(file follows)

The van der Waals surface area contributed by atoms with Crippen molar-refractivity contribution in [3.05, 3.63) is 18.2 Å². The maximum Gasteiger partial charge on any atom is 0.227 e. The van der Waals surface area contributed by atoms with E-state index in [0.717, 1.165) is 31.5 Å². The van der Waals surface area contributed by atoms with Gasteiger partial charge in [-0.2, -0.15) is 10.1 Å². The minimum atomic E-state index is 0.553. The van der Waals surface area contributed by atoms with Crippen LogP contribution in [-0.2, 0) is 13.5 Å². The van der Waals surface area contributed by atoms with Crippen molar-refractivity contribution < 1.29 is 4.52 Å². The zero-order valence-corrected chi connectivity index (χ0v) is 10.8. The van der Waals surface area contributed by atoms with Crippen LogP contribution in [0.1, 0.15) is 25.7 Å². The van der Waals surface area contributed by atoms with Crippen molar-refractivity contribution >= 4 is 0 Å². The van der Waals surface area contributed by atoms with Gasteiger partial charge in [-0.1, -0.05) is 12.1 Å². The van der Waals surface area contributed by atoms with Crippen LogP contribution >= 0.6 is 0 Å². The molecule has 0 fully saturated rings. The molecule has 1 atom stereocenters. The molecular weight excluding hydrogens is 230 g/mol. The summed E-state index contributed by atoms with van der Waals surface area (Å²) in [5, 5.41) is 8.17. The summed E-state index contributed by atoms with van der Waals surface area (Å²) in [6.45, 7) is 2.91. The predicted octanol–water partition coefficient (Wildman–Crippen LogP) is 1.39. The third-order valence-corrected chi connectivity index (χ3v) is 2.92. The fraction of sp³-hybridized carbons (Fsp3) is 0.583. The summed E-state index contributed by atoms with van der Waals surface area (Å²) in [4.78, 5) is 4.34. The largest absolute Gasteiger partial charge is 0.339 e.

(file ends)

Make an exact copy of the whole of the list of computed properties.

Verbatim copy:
The van der Waals surface area contributed by atoms with Crippen molar-refractivity contribution in [3.05, 3.63) is 18.2 Å². The maximum Gasteiger partial charge on any atom is 0.227 e. The van der Waals surface area contributed by atoms with E-state index in [0.717, 1.165) is 31.5 Å². The van der Waals surface area contributed by atoms with Gasteiger partial charge in [-0.2, -0.15) is 10.1 Å². The minimum atomic E-state index is 0.553. The van der Waals surface area contributed by atoms with Crippen LogP contribution in [-0.2, 0) is 13.5 Å². The van der Waals surface area contributed by atoms with Crippen molar-refractivity contribution < 1.29 is 4.52 Å². The zero-order valence-corrected chi connectivity index (χ0v) is 10.8. The van der Waals surface area contributed by atoms with Crippen LogP contribution in [0.1, 0.15) is 25.7 Å². The van der Waals surface area contributed by atoms with Crippen molar-refractivity contribution >= 4 is 0 Å². The van der Waals surface area contributed by atoms with Gasteiger partial charge in [-0.1, -0.05) is 12.1 Å². The van der Waals surface area contributed by atoms with Crippen LogP contribution >= 0.6 is 0 Å². The molecule has 0 fully saturated rings. The molecule has 1 atom stereocenters. The molecular weight excluding hydrogens is 230 g/mol. The summed E-state index contributed by atoms with van der Waals surface area (Å²) in [5, 5.41) is 8.17. The summed E-state index contributed by atoms with van der Waals surface area (Å²) in [6.45, 7) is 2.91. The predicted octanol–water partition coefficient (Wildman–Crippen LogP) is 1.39. The third-order valence-corrected chi connectivity index (χ3v) is 2.92. The fraction of sp³-hybridized carbons (Fsp3) is 0.583. The summed E-state index contributed by atoms with van der Waals surface area (Å²) in [4.78, 5) is 4.34. The largest absolute Gasteiger partial charge is 0.339 e.